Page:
Oregon Brewers Fest First Reax

The first day of the fest is down, and the second is about to commence. I have some bits and pieces, pics, and even a video to share with you. I'm not alone. John Foyston has coverage (story, pix), as do Angelo, Brady, Jon, and Sanjay.

Now, to the fest. When you take into account the number of sniffs and sips I had from my own beers and those of friends, I managed to sample a pretty broad selection of the beers yesterday. A few that really stood out were these:
  • Ninkasi Helles Belles. This beer is designed to mislead. You want to read the name as "hell's" bells, but it's actually a Munich helles (pr. hell iss, not hels). You assume it's going to be an ale, a hop bomb, a booming Ninkasi beer. Instead, it's a classic helles and the beer that stood head and shoulders above others for me at the fest. A beautifully elegant beer with delicate, soft malts and peppery hopping, crisp and refreshing. It may be the most accomplished beer Ninkasi has ever brewed, and that's saying something.
  • Rock Bottom Zombie Flanders. Van Havig has brewed a Flanders Red called Ned Flanders in the past, and I don't know--but I assume--that this is one of those. Thus the Zombie. But whatever its provenance, the beer is exceptional: slightly sweet, almost chocolatey malts and a sharp, true sour.
  • Boulder Hoopla Pale. Colorado beers take some heat for their lack of hop character in these parts. But David Zuckerman, who cut his teeth at BridgePort before moving east, has put plenty of hop richness into this beer. A great hoppy session.
  • Goose Island Pepe Nero. This is an unusual beer, a peppery dark saison. It's the kind of beer that seems a little one-dimensional at first sip, but which deepens to reveal further layers as you sip. A ruminative pour.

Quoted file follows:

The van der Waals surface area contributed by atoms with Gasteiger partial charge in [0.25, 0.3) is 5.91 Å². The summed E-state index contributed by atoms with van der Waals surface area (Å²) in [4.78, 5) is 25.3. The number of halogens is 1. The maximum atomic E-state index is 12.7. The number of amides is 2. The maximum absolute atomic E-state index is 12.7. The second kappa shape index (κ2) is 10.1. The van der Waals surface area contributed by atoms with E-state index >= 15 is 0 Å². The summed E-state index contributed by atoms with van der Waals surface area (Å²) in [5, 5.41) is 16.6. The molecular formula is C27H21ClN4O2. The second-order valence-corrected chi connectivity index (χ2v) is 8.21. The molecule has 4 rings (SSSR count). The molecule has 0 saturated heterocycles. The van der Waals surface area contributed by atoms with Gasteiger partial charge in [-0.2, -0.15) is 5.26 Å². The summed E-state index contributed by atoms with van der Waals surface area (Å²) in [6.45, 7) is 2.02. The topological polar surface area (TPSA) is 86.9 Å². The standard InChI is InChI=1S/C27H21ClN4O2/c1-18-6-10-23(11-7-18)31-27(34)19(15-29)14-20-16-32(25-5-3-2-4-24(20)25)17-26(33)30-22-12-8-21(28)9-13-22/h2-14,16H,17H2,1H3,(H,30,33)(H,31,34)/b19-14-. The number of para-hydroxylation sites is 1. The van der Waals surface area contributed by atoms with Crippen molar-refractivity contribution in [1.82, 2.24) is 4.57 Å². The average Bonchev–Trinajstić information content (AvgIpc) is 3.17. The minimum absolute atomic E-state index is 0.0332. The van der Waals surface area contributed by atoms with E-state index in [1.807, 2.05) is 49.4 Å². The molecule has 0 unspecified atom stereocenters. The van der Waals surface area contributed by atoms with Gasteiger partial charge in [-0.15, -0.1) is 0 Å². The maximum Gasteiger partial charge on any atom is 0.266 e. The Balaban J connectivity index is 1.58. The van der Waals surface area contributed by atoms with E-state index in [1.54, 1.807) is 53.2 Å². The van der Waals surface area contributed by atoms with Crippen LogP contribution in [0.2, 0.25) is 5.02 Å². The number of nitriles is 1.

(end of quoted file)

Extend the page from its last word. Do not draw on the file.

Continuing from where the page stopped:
• New Holland Golden Cap: Speaking of peppered sasions, here's a blond example. Maybe it's the pepper: again, at first I was slightly put off by the beer, which had an astringency that seemed a bit pushy to me. But after a couple sips, it developed into a tang that I started to appreciate and then crave.
There were other interesting experiments I'd say were slightly misguided. Widmer's Foggy Bog Cranberry Ale could have used less cranberry and more ale; Dogfish Head's Black and Red featured both mint and raspberry--and the mint was too much of a weird thing. Finally, Elysian's Idiot Sauvin, made with Nelson Sauvin hops. Some people taste human sweat (me, Jon Abernathy), others get wonderful tropical fruits. In Elysian's, I got both.

Of course, there were lots of other great beers, some which others were raving about. That's the beauty of beer: its diversity pleases all palates. So sample broadly. I will leave you with some sights and video of the Fest.

A McMenamin Hammerhead escorts the ceremonial cask.

I shot this from my still camera and I don't know how to turn it off--so the end is bad. Sorry!

Organizer Art Larrance and parade dignitary Fred Eckhardt.

A rare sighting of Brian McMenamin.

The ceremonial tapping of the keg. (Again, a problem at the end of the vid by the videographer.)

Ninkasi co-owner/brewer Jamie Floyd.

Goose Island master brewer Brett Porter (an alum of both Portland/MacTarnahan's and Deschutes)